Tuesday, March 3, 2015

Is a learning styles approach to education best for your child?

A learning styles approach is good or just okay for some kids, for others it may be essential.

Is your child struggling with the present approach? Perhaps something entirely different in order. A proper teaching approach, guided by a simple learning styles inventory, has launched many children into the exciting world of academics, minus the stigma of early failure!

Is your child failing or having discipline problems in school due to an improperly designed curriculum? Did leaving no child behind leave your child behind? Once lost scramble toward benchmarks and politically motivated school reforms, learning styles approaches should now be given a closer look.


If your child has been struggling in school, a Learning Styles Inventory approach might result in a happier, more enjoyable childhood, with  earlier success in reading, math and more. Schools may be reluctant to go along unless they have proof that your child needs a special program, and a learning styles inventory might provide the evidence you need to convince them to give it a try.

The Naysayers

In spite of the hype over he application of " learning styles" in childhood education, and the necessity for some children, approach as a movement has been under heavy attack for decades now, as has public education itself.

And small wonder: Teaching students in the ways they learn best can be more expensive and time consuming. To implement the approach also requires special training  and motivation on the part of the parent, child and teacher. Furthermore, as with all education approaches, the enthusiasm of the teacher in implementing any approach can make or break the research results.
A few important considerations.

What you Should Know About Negative Research Results 

  • Researchers, like everyone else, have their biases
  • Researchers often have their funding sources and their political/ideological views to protect.
  • Researchers are not always limited to studying quality programs.
  • Some researchers may be dedicated to other approaches and work harder to make them succeed.
  • Teachers dedicated to making the approach work have gotten amazing results from LSI (learning styles inventories).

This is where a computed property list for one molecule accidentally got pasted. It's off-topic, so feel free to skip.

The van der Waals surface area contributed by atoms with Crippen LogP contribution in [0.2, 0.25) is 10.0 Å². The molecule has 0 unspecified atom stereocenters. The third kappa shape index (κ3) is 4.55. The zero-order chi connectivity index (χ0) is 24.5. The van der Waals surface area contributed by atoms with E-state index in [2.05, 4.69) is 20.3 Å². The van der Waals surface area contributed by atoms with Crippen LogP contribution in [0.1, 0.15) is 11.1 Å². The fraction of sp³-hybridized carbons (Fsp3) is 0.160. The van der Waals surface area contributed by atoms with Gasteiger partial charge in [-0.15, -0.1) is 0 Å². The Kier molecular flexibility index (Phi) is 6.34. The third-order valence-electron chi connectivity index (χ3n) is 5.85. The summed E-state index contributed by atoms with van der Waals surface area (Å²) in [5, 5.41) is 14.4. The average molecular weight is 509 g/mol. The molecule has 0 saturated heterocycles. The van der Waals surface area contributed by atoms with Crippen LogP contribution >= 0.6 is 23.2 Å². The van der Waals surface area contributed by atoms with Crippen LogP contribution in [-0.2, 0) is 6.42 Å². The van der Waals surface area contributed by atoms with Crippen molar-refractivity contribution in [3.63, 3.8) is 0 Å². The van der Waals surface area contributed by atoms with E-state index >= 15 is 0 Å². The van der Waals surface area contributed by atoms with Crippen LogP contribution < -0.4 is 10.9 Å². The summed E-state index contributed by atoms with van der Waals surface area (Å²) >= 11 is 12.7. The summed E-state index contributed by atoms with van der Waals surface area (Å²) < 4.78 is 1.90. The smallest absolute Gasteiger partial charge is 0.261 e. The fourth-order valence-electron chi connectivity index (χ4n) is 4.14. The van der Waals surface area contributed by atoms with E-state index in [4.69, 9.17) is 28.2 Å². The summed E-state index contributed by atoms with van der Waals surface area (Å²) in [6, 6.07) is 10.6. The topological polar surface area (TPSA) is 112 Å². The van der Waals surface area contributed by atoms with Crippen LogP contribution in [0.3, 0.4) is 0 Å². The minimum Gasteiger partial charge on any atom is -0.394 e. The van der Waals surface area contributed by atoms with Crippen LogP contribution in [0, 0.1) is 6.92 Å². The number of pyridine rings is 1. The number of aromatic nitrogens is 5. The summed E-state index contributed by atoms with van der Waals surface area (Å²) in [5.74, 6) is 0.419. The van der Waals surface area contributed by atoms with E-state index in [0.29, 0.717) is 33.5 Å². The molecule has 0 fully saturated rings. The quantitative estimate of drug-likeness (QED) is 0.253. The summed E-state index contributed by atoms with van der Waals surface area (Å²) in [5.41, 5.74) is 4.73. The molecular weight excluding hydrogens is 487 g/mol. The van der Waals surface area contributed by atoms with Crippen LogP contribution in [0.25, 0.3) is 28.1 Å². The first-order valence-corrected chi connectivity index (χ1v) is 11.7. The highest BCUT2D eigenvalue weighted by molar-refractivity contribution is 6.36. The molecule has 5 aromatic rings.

• Earlier researchers in LSI approach were highly competent, well qualified, and had decades of data and research results to back their claims.
  • The attacks began in earnest after many of the giants in this field were going into retirement years. Before that, one could stand up to their logic, and more importantly, to the test results that they offered as evidence. Properly implemented programs have been overwhelmingly successful in my opinion as a retired educator.
  • Learning Styles Approaches are better for most students, if not all, but they are essential for a certain percentage of the population.

What  Else You Should Know about the Resistance to a Learning Styles Approaches

  •  Resistance is based upon self protection and economics, not upon the need for higher learning for all students.
  • Many teachers are understandably reluctant to fully implement a plan that requires more effort on their part, even though it may make learning easier for their students. 
  • Administrators and politicians may feel that LSI is too expensive difficult to implement across the board to all students.
  • LSI approach may be the difference between success and decades dismal failure for some students.
  • LSI may be critical to some students: Early success is a critical factor for all school children in terms of how they view themselves and their ability to succeed in their world
  • LSI probably can enable  many (otherwise failing) students to succeed and have a more well adjusted childhood in my opinion.
If an LSI is, indeed, appropriate for your child, there is no reason he or she should be struggling along with needless difficulties in school. If all else has failed, you have nothing to lose really: I recommend having your child take a learning styles inventory today.

Note: Frank Ellsworth Lockwood, Education MS,  is a retired, public school resource room specialist in migrant and bilingual education and a past endorsement in diagnostic and prescriptive reading from Eastern Oregon University in Oregon, USA.

Disclaimer: Frank Ellsworth Lockwood is retired and not presently employed by or associated with any educational or academic institution: I receive zero income or remuneration or funds  from any source of educational materials or training as of this writing. This article is based solely upon  years in education and is my own, I hope professional, opinion.

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